Compulsory TReDS to ease payment woes for MSMEs, small companies

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MUMBAI: The money troubles for MSMEs and small vendors dealing with various government agencies might ease soon as New Delhi ‘factors in’ major changes to the way it pays its billers.

The Centre is seeking to cut through swathes of bureaucracy and speed up bill payments by getting its departments to compulsorily adopt the Trade Receivable Discounting System or TReDS. For the government, quick vendor payments should enhance competitive intensity — and lower its costs.

This will, for instance, allow government entities such as the Defence Ministry’s 41 Ordnance Factory Board (OFB) companies to avail financing facilities by collateralising the receivable invoices of vendors supplying artilleries, tanks, helmets to India’s armed forces, under sovereign guarantee on the RBI-regulated TReDS platform.

To this effect, a Parliamentary committee headed by former Union minister Jayant Sinha has submitted its recommendations seeking amendments to critical clauses through the Factoring Regulation (Amendment) Bill of 2020 in the ongoing budget session, ET has learnt.

“…receivables coming from the Central and state governments should compulsorily be brought under the ambit of TReDS through this legislation so that payments pending which have already been approved for various MSMEs are made available to them on a timely basis,” according to the cited report.

ET has seen a copy of the report tabled in both houses of Parliament earlier this month.

“Government entities can use the TReDS platform to demonstrate that they are good at paying their bills and thus, get more bidders for their projects,” according to the parliamentary committee report. The recommendations will now undergo scrutiny of upper and lower houses of the Parliament.

CASTING THE NET WIDE

Separately, the committee has also asked the government to allow India’s over 9500 NBFCs to be financiers on the platform. Currently, only banks are allowed to finance trade invoices against future receivables on TReDS.

“The proposed amendments coupled with these initiatives are expected to provide an impetus to factoring as an attractive source for short term financing for MSMEs…” according to the report. “…the total number of NBFC factors offering finance could go up from 7 to several thousand fostering greater competition, MSMEs will be able to avail cheaper financing…This will also boost employment in the country,” it added. According to sources in the know, senior officials in both the defence and the railway ministries have initiated enquiries to understand the benefits of settling dues through the centralised TReDS platform.

Discussions on this matter were first initiated by Defence Secretary Ajay Kumar with bureaucrats, including the Department of Financial Services additional secretary Pankaj Jain and representatives from the three operating TReDS platforms. ET has seen a copy of the minutes of the meeting held on August 7, 2019.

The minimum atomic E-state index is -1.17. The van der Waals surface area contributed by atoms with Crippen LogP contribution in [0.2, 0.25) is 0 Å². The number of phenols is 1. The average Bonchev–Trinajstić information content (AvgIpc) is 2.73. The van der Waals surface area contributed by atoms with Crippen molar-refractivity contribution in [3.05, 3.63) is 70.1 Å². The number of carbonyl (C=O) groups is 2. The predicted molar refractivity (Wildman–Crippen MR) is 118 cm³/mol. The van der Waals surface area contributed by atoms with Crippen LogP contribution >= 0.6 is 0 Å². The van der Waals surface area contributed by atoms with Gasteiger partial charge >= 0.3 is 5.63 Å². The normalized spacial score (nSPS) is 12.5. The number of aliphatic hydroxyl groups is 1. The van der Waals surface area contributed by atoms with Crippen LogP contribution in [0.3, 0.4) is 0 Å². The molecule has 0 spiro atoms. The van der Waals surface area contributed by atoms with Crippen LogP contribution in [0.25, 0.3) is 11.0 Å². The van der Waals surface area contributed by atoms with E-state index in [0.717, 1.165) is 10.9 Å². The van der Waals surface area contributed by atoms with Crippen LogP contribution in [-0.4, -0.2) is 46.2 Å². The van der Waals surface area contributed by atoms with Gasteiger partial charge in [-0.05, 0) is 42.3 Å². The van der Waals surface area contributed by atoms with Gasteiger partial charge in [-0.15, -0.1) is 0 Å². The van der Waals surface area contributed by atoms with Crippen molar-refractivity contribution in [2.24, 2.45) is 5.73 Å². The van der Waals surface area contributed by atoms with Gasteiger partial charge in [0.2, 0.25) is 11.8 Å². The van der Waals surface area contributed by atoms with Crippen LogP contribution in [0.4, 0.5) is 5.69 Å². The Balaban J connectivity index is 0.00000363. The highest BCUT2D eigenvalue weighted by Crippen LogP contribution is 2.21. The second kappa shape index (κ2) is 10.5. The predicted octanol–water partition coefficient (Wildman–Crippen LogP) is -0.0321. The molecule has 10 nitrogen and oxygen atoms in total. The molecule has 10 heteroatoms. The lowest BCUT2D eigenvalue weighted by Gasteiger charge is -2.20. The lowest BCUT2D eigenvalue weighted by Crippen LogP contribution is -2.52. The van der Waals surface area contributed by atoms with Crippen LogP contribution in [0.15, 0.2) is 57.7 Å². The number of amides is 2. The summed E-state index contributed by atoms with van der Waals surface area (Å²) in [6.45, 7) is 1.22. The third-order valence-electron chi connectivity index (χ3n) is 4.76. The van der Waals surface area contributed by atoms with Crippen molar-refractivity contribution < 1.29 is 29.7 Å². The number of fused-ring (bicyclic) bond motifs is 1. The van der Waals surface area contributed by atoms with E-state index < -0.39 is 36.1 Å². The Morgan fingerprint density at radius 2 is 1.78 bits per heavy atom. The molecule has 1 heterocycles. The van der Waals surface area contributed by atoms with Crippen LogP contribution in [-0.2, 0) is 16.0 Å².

“These discussions were gathering pace in 2020 before the pandemic. The committee recommendations could accelerate these talks,” one of the sources cited above said.

Officials from the Railway Ministry had expressed an interest in getting their suppliers onboarded, the person added.

A BIG FACTOR

According to the parliamentary report, India’s factoring market is “at a very nascent stage” with its size currently pegged around $6 billion. As a percentage of GDP, it is significantly lower (0.2%) than comparable developing economies such as Brazil (4.1%) and China (3.2%). The European factoring market currently dominates the global industry and India has a chance to disrupt this.

Other key recommendations include the integration of GSTN e-in voicing portal with TReDS as well for smoother underwriting, allowing insurers to provide credit insurance and bringing MSMEs under the stricter ambit of credit rating agencies.

Introduced in 2017 as a centralized bill discounting system, the RBIregulated TReDS is a mechanism that allows buyers and sellers, which are typically the corporates and MSMEs, to settle routine contracts electronically where banks and NBFCs on the platform can bid in real time for invoices they want to finance at competitive rates.

There are three TReDS companies facilitating the operations on the platform: RXIL is a joint venture of SIDBI and NSE, Axis Bank owns Invoicemart and Mynd Solutions controls M-junction. They have collectively discounted invoices worth Rs 15,000 crore drawn by 25,000 MSMEs, as per latest data.



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